“I can get Crud RoadRacer 2 mudguards on my Venge, so I fit them. I quite like to stick to the bike I race on, which means there’s Rotor Q-Rings on. I use QXL rings for racing though. I also swap out the standard training wheels for some 36-hole Mavic Open Pros which I built myself with a pair of Dura-Ace hubs I had lying around. Even if you break a spoke on them you can keep going. They’re fitted with proper 25mm winter tyres with protected side walls and are filled with tyre sealant. Rob Hayles gave me that tip – said he used to do it with Cav‘s bike.
“Last year it occurred to me to start using embrocation before winter rides. I thought, ‘Why do I only do this in the season and not when training?’ The other trick is to carry another set of gloves and a hat in my back pocket and mid-ride, when they’ve got a bit damp and cold, swap them over.
“I also leave it as late as possible in the year to start wearing gloves so that you get used to the cold a bit more. And if it’s really wet and shit, those totally waterproof SealSkinz socks – they’re amazing.
“I tend to go to the petrol station after most rides and jet wash the bike. I’ll dry and oil the chain off every time and then clean the bike properly once a week or something. As long as you clean it properly and rebuild it every now and then, and you’re not jet-washing inside the hubs, I don’t see a problem with it.”
James Moss has well-fitted Crud RoadRacer 2 guards on. Not above a modification, he’s also swapped over the front and rear flap extensions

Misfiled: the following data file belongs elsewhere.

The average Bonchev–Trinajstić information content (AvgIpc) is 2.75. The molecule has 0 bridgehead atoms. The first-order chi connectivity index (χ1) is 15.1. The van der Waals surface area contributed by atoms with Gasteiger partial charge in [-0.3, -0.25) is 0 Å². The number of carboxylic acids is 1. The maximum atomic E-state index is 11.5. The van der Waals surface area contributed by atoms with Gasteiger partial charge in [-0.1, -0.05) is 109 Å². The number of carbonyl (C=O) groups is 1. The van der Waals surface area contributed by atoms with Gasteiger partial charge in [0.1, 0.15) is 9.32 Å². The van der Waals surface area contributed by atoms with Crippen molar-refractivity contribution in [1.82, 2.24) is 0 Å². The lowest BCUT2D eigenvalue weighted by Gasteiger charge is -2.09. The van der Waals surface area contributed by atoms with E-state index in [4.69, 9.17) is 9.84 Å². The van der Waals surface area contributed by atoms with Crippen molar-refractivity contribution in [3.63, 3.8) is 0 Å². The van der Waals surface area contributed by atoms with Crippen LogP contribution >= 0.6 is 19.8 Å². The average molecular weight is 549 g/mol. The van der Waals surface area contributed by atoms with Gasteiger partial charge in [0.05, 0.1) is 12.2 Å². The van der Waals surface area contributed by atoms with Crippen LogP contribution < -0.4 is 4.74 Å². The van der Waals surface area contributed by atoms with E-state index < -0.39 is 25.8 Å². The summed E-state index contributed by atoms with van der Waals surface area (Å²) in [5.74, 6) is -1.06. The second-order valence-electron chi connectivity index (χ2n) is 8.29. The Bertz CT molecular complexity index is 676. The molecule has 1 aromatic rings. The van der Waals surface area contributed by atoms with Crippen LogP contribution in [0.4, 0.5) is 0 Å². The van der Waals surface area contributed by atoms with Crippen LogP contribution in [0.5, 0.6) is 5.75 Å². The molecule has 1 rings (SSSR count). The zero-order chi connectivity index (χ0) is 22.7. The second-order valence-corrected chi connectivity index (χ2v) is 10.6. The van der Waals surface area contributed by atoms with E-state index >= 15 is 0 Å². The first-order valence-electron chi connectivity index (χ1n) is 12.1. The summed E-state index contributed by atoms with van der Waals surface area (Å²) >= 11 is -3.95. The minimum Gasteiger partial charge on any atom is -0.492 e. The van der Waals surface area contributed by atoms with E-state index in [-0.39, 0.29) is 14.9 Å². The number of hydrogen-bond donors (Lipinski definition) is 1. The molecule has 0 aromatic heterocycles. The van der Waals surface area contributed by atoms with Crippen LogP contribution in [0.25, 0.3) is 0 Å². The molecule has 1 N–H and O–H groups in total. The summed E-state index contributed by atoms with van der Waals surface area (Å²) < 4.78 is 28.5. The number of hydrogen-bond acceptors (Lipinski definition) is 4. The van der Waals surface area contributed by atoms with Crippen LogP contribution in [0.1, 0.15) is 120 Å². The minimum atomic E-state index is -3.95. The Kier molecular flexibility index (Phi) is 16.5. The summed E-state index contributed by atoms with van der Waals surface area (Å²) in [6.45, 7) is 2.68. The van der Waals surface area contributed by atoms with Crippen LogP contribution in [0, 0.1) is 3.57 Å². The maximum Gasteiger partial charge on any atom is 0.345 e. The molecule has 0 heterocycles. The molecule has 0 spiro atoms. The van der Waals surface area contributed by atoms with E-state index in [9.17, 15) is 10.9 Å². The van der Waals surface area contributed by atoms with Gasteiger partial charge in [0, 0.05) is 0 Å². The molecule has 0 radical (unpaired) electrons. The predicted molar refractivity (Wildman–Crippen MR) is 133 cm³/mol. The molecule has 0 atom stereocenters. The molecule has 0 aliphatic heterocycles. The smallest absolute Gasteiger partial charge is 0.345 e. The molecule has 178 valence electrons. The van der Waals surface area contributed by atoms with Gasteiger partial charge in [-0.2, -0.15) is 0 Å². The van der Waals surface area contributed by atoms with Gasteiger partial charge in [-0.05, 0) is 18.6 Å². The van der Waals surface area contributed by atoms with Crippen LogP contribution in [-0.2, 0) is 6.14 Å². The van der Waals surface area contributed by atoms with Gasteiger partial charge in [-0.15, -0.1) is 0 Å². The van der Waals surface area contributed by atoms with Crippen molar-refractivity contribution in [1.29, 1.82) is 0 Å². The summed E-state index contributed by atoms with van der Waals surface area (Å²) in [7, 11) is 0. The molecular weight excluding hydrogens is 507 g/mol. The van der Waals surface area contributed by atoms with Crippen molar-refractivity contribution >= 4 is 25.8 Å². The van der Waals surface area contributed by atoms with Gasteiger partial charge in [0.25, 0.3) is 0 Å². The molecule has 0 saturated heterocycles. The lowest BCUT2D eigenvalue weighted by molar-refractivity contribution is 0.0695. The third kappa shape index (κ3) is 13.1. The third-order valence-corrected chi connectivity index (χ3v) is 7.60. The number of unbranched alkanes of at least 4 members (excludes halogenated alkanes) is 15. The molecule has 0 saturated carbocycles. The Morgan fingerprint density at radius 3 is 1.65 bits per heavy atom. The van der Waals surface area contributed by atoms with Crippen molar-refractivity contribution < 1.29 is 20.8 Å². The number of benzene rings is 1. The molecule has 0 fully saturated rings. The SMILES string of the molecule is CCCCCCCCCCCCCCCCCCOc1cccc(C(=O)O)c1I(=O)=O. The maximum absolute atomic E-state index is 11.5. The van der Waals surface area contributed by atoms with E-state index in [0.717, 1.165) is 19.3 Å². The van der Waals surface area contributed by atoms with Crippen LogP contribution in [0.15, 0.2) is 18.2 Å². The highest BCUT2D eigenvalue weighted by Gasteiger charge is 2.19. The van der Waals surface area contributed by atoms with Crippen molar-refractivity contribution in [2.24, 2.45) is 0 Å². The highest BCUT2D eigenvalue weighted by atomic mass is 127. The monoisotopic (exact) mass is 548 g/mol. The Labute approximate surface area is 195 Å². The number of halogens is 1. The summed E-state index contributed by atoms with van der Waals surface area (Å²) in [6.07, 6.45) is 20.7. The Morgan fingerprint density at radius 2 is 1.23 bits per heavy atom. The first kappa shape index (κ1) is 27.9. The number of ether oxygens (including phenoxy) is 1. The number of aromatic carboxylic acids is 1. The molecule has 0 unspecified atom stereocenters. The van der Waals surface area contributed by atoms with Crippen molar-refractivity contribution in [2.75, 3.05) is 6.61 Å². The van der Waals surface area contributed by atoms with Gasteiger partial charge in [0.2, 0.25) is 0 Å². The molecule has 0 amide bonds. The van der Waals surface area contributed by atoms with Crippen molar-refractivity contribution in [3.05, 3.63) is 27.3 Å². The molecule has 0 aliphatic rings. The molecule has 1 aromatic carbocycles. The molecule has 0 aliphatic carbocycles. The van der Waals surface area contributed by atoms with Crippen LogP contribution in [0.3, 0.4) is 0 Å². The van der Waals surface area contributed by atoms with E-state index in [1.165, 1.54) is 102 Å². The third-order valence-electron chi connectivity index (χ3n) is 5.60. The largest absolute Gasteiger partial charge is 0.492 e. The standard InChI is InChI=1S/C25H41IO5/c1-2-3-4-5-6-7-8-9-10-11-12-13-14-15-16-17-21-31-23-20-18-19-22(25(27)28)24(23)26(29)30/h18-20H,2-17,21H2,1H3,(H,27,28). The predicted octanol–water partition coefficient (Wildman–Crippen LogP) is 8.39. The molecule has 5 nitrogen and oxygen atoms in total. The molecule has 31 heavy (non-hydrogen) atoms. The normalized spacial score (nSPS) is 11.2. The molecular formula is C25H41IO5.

Richard Handley, 23, Rapha-Condor-JLT
“I’ve now been riding through six UK winters. Ideally I’d have mudguards on but as I train on my own a lot I don’t usually bother. If I do join up with a group I’ve got an SKS Race Blade which I’ll fit and wrap the seat stay in a bit of insulation tape to stop it scratching the frame.
“I’ll put some thicker tyres on too – Conti Gator Skins or something, but that’s about it.
“Normally I do four-day blocks through the winter, so every time I come back I’ll hose the bike down quickly, dry the chain and re-oil it. Then at the end of the fourth ride – usually a long one – I’ll clean the bike properly. I’ll get the Muc-Off de-greaser out and keep on top of it that way. I think you’d still have to wash your bike that regularly if you were using mudguards .
“My clothing strategy is to layer up. I find my Rapha Pro Team Jacket over the top of two base layers is fine, and I’ll keep my waterproof with me all the time.
My hands and feet suffer in the cold. I still struggle with them and I’ve not found a way around it yet. I’ve tried sandwich bags over my toes and shopping bags between my shoe and over-shoe. I’ve even seen people duct tape their ankle to stop the water running down. I’ve not tried that yet – but it’s one for this winter. I think you only ever end up postponing what’s inevitable though.
“I prefer to go out rather than sit on the turbo – I can’t cope with that! I think I must have done four turbo rides in last two years through the winter and that’s my limit really.”
We’re not sure we agree with the hand pump sullying the lines of Richard Handley’s (Rapha-Condor-JLT) Condor Leggero